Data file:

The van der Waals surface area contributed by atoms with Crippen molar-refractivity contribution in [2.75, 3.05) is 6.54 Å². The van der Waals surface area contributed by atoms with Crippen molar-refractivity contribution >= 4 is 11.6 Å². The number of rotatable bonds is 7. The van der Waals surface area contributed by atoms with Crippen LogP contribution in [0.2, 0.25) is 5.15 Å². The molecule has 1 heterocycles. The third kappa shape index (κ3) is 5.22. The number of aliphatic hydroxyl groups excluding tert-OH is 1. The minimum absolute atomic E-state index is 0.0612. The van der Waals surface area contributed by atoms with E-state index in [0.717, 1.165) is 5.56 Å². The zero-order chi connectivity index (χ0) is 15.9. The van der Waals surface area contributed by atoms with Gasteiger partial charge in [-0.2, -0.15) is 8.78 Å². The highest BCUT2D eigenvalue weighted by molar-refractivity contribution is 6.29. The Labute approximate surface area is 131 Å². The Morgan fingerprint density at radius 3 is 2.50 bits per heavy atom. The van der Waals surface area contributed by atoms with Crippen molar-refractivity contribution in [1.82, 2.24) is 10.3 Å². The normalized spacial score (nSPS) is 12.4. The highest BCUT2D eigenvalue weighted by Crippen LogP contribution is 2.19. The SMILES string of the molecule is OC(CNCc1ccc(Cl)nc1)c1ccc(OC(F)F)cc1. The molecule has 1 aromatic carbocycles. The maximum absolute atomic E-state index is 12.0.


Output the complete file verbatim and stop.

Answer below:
The van der Waals surface area contributed by atoms with Crippen molar-refractivity contribution in [2.75, 3.05) is 6.54 Å². The van der Waals surface area contributed by atoms with Crippen molar-refractivity contribution >= 4 is 11.6 Å². The number of rotatable bonds is 7. The van der Waals surface area contributed by atoms with Crippen LogP contribution in [0.2, 0.25) is 5.15 Å². The molecule has 1 heterocycles. The third kappa shape index (κ3) is 5.22. The number of aliphatic hydroxyl groups excluding tert-OH is 1. The minimum absolute atomic E-state index is 0.0612. The van der Waals surface area contributed by atoms with E-state index in [0.717, 1.165) is 5.56 Å². The zero-order chi connectivity index (χ0) is 15.9. The van der Waals surface area contributed by atoms with Gasteiger partial charge in [-0.2, -0.15) is 8.78 Å². The highest BCUT2D eigenvalue weighted by molar-refractivity contribution is 6.29. The Labute approximate surface area is 131 Å². The Morgan fingerprint density at radius 3 is 2.50 bits per heavy atom. The van der Waals surface area contributed by atoms with Crippen molar-refractivity contribution in [1.82, 2.24) is 10.3 Å². The normalized spacial score (nSPS) is 12.4. The highest BCUT2D eigenvalue weighted by Crippen LogP contribution is 2.19. The SMILES string of the molecule is OC(CNCc1ccc(Cl)nc1)c1ccc(OC(F)F)cc1. The molecule has 1 aromatic carbocycles. The maximum absolute atomic E-state index is 12.0.